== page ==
Registered Charity

The FOBLC is recognised by HMRC as a charity, ref. XT38745, and is a member of the National Federation of Cemetery Friends

For all enquiries please contact our Chairman


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The Somme Revisited

On Monday 25th April I accompanied three of my FOBLC colleagues Geoffrey Thurley (the Chair), Mick Martin and Peter Mealing (the driver) across the channel, following the route that General De Gaulle once called the 'fatal avenue', the sweep of low lying country in Northern France heading towards the much visited Somme battlefield (the Somme is the name of a French department and river). The weather was unremittingly poor, with a freezing wind and driving rain,  similar to the conditions that delayed the start of the battle whose centenary will be marked on 1st July 2016, which became the bloodiest day in British military history.   We nevertheless managed to cover several of the most iconic battlefield sites that are forever associated with what at the time was seen as the 'Big Push' aimed at bringing the First World War to an end.

Commonwealth War Grave Commission cemeteries lie dotted along roadsides, there are 242 in the Somme department, and provided a poignant reminder of the horrible losses sustained in the battle. We passed first through the village of Gommecourt at the northern extremity of the 22 mile battlefield,  where the 56th (London) Division fought with particular heroism, before stopping outside the village of Serre, at which many of the 'Pals' battalions in the British Expeditionary Force (BEF) recruited from the industrial towns of Northern England suffered terrible losses attacking German positions uphill from a series of copses, and whose sacrifice was captured in the memorable quote 'Two years in the making, Ten minutes in the destroying', Walking in what was once 'no mans land' with the sound of a skylark overhead and viewing the memorial plaques was a hauntingly memorable moment. The verdant landscape that surrounds the bronze Caribou statue at Beaumont Hamel (opened by Earl Haig in 1925), the scene of the Newfoundland battlefield park was perhaps the busiest of the sites we visited with parties of French and Canadians visitors much in evidence.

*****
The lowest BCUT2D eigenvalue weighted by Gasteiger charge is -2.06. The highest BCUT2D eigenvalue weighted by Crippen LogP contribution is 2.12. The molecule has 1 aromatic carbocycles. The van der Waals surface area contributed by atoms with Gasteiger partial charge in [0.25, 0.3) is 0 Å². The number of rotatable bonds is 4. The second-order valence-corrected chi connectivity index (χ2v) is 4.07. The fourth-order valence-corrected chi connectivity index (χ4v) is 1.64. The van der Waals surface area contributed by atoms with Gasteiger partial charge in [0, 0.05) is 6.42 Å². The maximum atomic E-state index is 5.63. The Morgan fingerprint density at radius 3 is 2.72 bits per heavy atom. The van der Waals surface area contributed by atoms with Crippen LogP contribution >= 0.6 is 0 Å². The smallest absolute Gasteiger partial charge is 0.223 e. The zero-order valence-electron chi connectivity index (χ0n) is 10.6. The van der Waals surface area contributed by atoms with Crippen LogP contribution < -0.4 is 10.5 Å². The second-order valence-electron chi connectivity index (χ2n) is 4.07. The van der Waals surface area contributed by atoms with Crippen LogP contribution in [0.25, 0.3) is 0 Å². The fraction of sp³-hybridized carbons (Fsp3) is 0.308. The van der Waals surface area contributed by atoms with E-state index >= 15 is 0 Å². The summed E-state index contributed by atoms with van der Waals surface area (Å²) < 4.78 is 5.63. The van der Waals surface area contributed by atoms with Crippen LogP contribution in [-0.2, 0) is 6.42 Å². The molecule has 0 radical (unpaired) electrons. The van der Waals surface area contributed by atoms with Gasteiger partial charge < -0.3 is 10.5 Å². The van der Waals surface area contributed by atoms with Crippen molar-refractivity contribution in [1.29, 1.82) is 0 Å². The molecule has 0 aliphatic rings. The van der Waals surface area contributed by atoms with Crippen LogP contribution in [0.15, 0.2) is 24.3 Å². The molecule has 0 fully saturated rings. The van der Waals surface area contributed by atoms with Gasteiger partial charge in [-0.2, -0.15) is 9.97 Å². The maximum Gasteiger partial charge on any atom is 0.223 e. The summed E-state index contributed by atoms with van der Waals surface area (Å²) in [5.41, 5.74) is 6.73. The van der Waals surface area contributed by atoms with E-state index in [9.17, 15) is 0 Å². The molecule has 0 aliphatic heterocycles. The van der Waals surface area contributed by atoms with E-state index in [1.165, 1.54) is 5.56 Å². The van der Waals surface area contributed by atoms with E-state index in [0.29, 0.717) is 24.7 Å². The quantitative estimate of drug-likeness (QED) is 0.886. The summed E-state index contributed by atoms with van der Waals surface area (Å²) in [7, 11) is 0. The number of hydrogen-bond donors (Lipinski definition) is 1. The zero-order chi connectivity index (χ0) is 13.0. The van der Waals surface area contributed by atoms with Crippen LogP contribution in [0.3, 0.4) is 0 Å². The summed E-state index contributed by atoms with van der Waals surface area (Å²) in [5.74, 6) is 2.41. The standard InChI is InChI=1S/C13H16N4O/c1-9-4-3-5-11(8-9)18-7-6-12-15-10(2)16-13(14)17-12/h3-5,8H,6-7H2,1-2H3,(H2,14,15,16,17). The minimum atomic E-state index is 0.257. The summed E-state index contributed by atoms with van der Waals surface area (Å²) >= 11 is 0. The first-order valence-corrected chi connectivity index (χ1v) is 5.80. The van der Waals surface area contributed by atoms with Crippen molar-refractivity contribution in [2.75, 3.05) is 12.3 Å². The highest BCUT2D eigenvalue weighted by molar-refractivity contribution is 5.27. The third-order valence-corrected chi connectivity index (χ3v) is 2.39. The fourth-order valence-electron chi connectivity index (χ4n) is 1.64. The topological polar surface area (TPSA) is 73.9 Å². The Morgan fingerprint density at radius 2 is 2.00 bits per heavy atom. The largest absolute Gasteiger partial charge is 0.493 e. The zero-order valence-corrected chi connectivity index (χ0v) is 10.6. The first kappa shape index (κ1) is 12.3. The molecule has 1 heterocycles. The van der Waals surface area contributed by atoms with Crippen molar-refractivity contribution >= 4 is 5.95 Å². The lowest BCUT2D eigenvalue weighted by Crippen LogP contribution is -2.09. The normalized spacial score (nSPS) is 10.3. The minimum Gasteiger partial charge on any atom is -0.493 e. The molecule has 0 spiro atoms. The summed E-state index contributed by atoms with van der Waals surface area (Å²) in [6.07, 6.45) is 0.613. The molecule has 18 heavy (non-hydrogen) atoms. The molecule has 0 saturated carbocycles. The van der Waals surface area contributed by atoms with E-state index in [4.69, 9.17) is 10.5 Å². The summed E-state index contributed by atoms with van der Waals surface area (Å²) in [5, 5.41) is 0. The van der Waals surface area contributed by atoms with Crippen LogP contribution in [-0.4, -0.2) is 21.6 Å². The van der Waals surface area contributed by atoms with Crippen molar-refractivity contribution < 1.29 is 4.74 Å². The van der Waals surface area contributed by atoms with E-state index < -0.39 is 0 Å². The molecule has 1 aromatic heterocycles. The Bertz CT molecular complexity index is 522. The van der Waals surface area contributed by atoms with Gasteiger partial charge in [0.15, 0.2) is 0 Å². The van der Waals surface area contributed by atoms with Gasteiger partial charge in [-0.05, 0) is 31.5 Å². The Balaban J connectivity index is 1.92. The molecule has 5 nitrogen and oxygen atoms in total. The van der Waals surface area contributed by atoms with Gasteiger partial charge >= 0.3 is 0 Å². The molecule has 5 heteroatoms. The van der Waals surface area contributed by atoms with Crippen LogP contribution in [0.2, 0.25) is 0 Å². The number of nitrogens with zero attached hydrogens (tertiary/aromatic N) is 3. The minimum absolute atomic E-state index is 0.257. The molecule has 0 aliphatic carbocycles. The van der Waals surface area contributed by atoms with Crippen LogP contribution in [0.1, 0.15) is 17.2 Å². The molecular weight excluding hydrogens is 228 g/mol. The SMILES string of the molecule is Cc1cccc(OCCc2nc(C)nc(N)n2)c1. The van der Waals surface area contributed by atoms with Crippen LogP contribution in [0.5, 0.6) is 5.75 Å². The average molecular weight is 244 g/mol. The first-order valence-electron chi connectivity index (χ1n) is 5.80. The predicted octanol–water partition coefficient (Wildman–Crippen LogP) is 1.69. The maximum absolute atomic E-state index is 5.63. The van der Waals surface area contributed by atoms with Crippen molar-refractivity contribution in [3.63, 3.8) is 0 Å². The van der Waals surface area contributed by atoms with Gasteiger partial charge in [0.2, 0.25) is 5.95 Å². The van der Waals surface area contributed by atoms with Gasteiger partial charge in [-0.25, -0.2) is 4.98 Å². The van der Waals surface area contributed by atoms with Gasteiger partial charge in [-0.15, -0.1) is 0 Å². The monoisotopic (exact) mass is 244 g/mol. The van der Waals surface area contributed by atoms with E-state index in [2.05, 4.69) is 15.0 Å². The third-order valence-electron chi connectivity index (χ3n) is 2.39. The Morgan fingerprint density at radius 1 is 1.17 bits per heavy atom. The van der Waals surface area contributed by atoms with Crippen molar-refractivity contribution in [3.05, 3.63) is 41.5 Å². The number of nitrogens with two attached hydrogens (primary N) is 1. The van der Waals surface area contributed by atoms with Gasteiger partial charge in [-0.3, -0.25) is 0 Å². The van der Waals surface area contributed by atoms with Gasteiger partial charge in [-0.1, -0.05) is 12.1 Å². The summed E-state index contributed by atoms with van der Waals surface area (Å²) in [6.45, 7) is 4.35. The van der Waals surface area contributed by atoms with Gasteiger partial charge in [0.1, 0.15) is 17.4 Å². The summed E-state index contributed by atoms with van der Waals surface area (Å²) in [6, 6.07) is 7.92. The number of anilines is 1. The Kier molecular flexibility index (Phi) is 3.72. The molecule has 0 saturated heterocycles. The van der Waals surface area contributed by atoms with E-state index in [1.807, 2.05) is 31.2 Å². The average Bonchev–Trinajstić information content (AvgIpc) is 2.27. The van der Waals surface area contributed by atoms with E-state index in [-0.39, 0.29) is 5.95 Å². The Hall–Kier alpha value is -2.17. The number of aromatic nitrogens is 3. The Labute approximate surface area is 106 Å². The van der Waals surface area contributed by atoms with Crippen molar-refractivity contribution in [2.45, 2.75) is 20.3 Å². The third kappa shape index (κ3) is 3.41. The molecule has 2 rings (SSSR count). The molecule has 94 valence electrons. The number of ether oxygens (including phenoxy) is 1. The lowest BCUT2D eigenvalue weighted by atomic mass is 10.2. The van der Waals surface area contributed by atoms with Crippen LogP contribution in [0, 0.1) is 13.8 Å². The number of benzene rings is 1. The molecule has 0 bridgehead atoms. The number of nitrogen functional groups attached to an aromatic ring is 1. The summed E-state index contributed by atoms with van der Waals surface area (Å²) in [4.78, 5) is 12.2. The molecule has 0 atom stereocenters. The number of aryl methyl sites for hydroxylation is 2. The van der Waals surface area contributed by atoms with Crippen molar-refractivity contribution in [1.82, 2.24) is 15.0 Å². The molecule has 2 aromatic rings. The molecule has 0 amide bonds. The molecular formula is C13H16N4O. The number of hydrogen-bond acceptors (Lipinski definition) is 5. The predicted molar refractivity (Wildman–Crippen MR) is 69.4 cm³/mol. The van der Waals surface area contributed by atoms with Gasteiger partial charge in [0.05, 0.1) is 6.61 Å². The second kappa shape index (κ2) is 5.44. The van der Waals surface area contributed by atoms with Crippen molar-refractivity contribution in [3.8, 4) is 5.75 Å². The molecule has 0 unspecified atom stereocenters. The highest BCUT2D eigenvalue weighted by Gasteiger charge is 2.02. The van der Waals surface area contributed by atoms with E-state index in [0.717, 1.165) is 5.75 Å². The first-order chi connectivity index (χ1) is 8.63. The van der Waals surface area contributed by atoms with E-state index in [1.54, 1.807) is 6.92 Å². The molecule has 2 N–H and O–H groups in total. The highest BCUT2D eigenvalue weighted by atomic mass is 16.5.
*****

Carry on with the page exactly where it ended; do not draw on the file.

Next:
The monumental Thiepval Memorial to the missing, containing the names of 73,357 soldiers whose bodies were never recovered, is visible from afar and although we were unable to get too close as preparations for the centenary meant that it was part covered in scaffolding, we did ambulate it before moving onto Mametz Wood.

Arriving on a single track road at Mametz Wood was a particularly poignant moment, having earlier successfully campaigned for a maroon plaque to be erected at the birthplace of Poet and Artist David Jones in Arabin Road, Brockley, who as a private in the 38th (Welsh) Division was wounded there following a bloody action to capture the wood, an action launched on the 7th July 1916 and who later recounted his experiences in his masterpiece 'In Parenthesis'. We placed a wooden cross at the foot of the stunning Welsh dragon memorial (erected in 1987) and the photograph at the top of this post was taken shortly thereafter. Alighting for lunch at the much patronised 'Le Tommy ' restaurant in Pozieres- the scene of determined German resistance from the onslaught of Australian troops, due to its strategic importance, we then stopped at the Tank Memorial, three British tanks went into battle for the first time in the history of warfare on the 15th September 1916 before starting on the homeward journey to Calais.

Having arrived safely back in London , due to the commendable forward planning and able direction of our driver Peter Mealing, we were each left with so many powerful memories and recalled in muted conversation some of those remembered in Brockley and Ladywell cemeteries who fell on the Somme, which battle formally ended on the 18th November 1916, the Allies having advanced seven miles for truly enormous losses, before the war then entered another destructive attritional phase.

The friends group have two forthcoming events that will mark the Somme centenary in slightly different ways:   

In the Ladywell cemetery chapel on : Tuesday 31st May at 7.30pm (as part of the Brockley Max festival) Dr Anne Price -Owen ( Director : David Jones Society) will present an Illustrated talk ' David Jones: Artist, Warrior, Author of In Parenthesis’ All welcome.

The Ladywell Chapel, Brockley and Ladywell Cemetery, SE4 (where David Jones is buried) - The evening of July 9th 2016

A performance of our David Jones In Parenthesis programme. This is another very exciting site-specific performance for the Company. Both these performances fall within the exact centenary dates of the Battle of Mametz Wood, which much of In Parenthesis is based on. (This event is subject to final confirmation)

Mike Guilfoyle